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Executive and professional education

 

by Dr Mehrshad Motahari, Research Associate, Cambridge Centre for Finance and Cambridge Endowment for Research in Finance

Human brain in the form of artificial intelligence.

Mehrshad Motahari.
Dr Mehrshad Motahari

Artificial intelligence (AI) has become a major trend and
has disrupted most industries in recent years. The financial services sector
has not been an exception to this development. With the advent of fintech,
which has had an emphasis on the use of AI, the sector has experienced a
revolution in some of its core practices. Asset management is probably the most
affected practice and is expected to suffer the highest number of job cuts in
the foreseeable future. A sizeable proportion of asset management companies are
now using AI instead of humans to develop statistical models and run trading
and investment platforms.

In a recent article entitled “Artificial intelligence in asset management”, CERF Research Associate Mehrshad Motahari and co-authors Söhnke M. Bartram and Jürgen Branke (Warwick Business School, University of Warwick) provide a systematic overview of the wide range of existing and emerging AI applications in asset management and set out some of the key debates. The study focusses on three major areas of asset management in which AI can play a role: portfolio management, trading, and portfolio risk management.

Portfolio management involves making decisions on the
allocation of assets to build a portfolio with specific risk and return
characteristics. AI techniques improve this process by facilitating fundamental
analysis to process quantitative or textual data and generate novel investment
strategies. Essentially, AI helps produce better asset return and risk
estimates and solve portfolio optimisation problems under complex constraints.
All these result in AI achieving portfolios with better out-of-sample
performance compared to traditional approaches.

Another popular area for AI applications is trading. Today,
the speed and complexity of trades nowadays have made AI techniques an
essential part of trading practice. Algorithms can be trained to automatically
execute trades on the basis of trading signals, which have given rise to a
whole new industry of algorithmic (or algo) trading. In addition, AI techniques
can help minimise transaction costs. Many traders have started using algorithms
that automatically analyse the market and subsequently identify the best time
and amount for trade at any point in time.

 Since the 2008
financial crisis, risk management (and compliance) have been at the forefront
of asset management practices. With the increasing complexity of financial
assets and global markets, traditional risk models may no longer be sufficient.
Here, AI techniques that learn and evolve through the use of data can improve
the tools required for monitoring risk. Specifically, AI approaches can extract
information from various sources of structured or unstructured data more
efficiently and produce more accurate forecasts of bankruptcy and credit risk,
market volatility, macroeconomic trends, financial crises, etc. than
traditional techniques. AI also assists risk managers in the validation and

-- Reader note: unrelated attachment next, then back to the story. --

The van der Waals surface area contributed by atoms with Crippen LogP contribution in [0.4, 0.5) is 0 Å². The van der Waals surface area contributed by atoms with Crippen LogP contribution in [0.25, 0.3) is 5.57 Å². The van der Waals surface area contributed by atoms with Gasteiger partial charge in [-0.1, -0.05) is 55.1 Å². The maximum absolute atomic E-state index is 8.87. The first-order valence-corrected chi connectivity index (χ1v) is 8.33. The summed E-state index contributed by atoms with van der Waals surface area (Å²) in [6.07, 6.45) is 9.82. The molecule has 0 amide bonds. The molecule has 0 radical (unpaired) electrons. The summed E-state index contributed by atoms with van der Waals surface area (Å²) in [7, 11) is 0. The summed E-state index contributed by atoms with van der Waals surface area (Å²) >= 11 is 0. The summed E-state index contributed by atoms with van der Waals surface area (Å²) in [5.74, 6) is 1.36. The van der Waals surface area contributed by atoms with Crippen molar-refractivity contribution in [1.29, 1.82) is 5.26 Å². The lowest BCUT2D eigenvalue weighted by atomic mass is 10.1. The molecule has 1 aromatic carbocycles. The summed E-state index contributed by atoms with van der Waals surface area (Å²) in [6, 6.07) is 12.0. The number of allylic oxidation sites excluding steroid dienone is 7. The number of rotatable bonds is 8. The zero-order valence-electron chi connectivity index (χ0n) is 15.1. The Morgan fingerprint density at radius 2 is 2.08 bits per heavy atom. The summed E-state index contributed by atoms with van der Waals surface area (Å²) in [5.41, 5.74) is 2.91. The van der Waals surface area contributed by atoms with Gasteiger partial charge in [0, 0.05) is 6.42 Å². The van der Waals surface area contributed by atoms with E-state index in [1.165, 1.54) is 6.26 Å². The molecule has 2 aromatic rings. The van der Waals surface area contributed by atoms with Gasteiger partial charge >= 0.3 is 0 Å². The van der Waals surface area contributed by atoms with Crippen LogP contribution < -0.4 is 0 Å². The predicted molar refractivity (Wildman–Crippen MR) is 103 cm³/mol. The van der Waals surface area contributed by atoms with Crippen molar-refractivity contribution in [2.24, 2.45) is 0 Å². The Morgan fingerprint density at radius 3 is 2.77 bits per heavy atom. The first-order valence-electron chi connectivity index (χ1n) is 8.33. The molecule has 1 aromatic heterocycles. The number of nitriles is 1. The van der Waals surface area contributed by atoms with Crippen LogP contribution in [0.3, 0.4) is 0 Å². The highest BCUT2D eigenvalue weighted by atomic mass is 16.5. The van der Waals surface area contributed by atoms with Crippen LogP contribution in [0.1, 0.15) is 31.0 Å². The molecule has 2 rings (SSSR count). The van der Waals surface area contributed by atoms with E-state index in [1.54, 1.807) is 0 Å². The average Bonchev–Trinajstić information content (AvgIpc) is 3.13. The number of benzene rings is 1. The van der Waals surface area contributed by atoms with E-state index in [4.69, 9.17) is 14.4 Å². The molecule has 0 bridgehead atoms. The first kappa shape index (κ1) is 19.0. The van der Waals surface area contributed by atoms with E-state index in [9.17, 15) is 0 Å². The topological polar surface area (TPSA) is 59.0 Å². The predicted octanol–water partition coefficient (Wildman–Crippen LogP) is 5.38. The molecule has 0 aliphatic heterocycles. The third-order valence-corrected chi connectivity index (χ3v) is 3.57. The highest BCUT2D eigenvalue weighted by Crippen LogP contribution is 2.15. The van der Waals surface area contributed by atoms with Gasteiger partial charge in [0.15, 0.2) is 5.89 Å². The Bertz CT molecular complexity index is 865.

back-testing of risk models.

AI techniques have also started gaining popularity in
new practices, such as robo-advising. This area has gained significant public
interest in recent years. Robo-advisers are computer programs that provide
investment advice tailored to the needs and preferences of investors. The
popularity of robo-advisers stems from their success in democratising
investment advisory services by making them less expensive and more accessible
to unsophisticated individual investors. It is a particularly attractive tool
for young (millennial) and tech-savvy investors. AI can be considered the
backbone of robo-advising algorithms, relying heavily on the applications of AI
in asset management discussed above.

With all the above advantages, there are also costs associated
with the use of AI approaches. These models are often opaque and complex,
making them difficult, if not impossible, for managers to scrutinise. AI models
are also highly sensitive to data. They may be improperly trained as a result
of using poor quality or inadequate data. Insufficient human supervision can
result in systematic crashes, the inability to identify inference errors, and a
lack of understanding of investment practices and attribution of performance by
investors. Last but not least, asset managers need to ask whether the benefits
associated with AI can justify their considerable development and
implementation costs.

AI is still in its early days in finance and has a
long way to go before it can replace humans in all aspects of asset management.
What AI does today is limited to automating specific tasks within asset
management, often with some form of human intervention at the implementation
stage. In fact, there is not much new about the AI techniques used in finance,
and they have been around as part of statistics for a long time. Instead, what
has led to the recent hype is the availability of vast new data sources and the
computing power to extract information from them. AI’s ability to capture
complex and nonlinear relationships from the ever-growing volumes of data,
including textual ones that are relatively time-consuming for humans to
analyse, has proven to be highly beneficial. One can imagine that AI’s footprint
will only increase as asset managers compete for more information at higher
speeds. Hype or not, AI is here to stay, and its heyday is yet to come.

References

Bartram, S.M., Branke, J. and Motahari, M. (2020) “Artificial intelligence in asset management.” Cambridge Judge Business School Working Paper No.01/2020.